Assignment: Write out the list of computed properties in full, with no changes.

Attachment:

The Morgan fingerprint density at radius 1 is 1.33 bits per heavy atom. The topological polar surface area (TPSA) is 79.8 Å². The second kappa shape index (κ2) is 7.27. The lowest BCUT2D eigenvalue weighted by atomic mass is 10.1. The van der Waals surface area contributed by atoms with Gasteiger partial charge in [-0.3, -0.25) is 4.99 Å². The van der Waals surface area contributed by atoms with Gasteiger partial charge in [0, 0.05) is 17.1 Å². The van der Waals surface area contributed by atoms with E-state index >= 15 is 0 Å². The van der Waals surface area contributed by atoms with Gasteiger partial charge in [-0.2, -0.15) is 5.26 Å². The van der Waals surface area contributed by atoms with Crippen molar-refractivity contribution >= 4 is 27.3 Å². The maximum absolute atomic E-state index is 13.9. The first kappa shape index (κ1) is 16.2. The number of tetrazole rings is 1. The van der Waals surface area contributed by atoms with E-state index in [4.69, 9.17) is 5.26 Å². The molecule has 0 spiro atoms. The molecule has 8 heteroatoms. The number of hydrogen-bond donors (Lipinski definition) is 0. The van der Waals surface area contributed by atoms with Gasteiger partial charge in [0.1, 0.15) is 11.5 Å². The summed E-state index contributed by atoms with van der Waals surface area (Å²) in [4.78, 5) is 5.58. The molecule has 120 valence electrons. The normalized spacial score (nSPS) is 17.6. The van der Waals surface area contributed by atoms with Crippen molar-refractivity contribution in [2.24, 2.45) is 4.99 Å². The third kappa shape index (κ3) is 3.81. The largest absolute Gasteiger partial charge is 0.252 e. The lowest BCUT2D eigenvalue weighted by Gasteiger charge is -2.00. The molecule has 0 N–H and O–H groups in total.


The Morgan fingerprint density at radius 1 is 1.33 bits per heavy atom. The topological polar surface area (TPSA) is 79.8 Å². The second kappa shape index (κ2) is 7.27. The lowest BCUT2D eigenvalue weighted by atomic mass is 10.1. The van der Waals surface area contributed by atoms with Gasteiger partial charge in [-0.3, -0.25) is 4.99 Å². The van der Waals surface area contributed by atoms with Gasteiger partial charge in [0, 0.05) is 17.1 Å². The van der Waals surface area contributed by atoms with E-state index >= 15 is 0 Å². The van der Waals surface area contributed by atoms with Gasteiger partial charge in [-0.2, -0.15) is 5.26 Å². The van der Waals surface area contributed by atoms with Crippen molar-refractivity contribution >= 4 is 27.3 Å². The maximum absolute atomic E-state index is 13.9. The first kappa shape index (κ1) is 16.2. The number of tetrazole rings is 1. The van der Waals surface area contributed by atoms with E-state index in [4.69, 9.17) is 5.26 Å². The molecule has 0 spiro atoms. The molecule has 8 heteroatoms. The number of hydrogen-bond donors (Lipinski definition) is 0. The van der Waals surface area contributed by atoms with Gasteiger partial charge in [0.1, 0.15) is 11.5 Å². The summed E-state index contributed by atoms with van der Waals surface area (Å²) in [4.78, 5) is 5.58. The molecule has 120 valence electrons. The normalized spacial score (nSPS) is 17.6. The van der Waals surface area contributed by atoms with Crippen molar-refractivity contribution in [2.24, 2.45) is 4.99 Å². The third kappa shape index (κ3) is 3.81. The largest absolute Gasteiger partial charge is 0.252 e. The lowest BCUT2D eigenvalue weighted by Gasteiger charge is -2.00. The molecule has 0 N–H and O–H groups in total.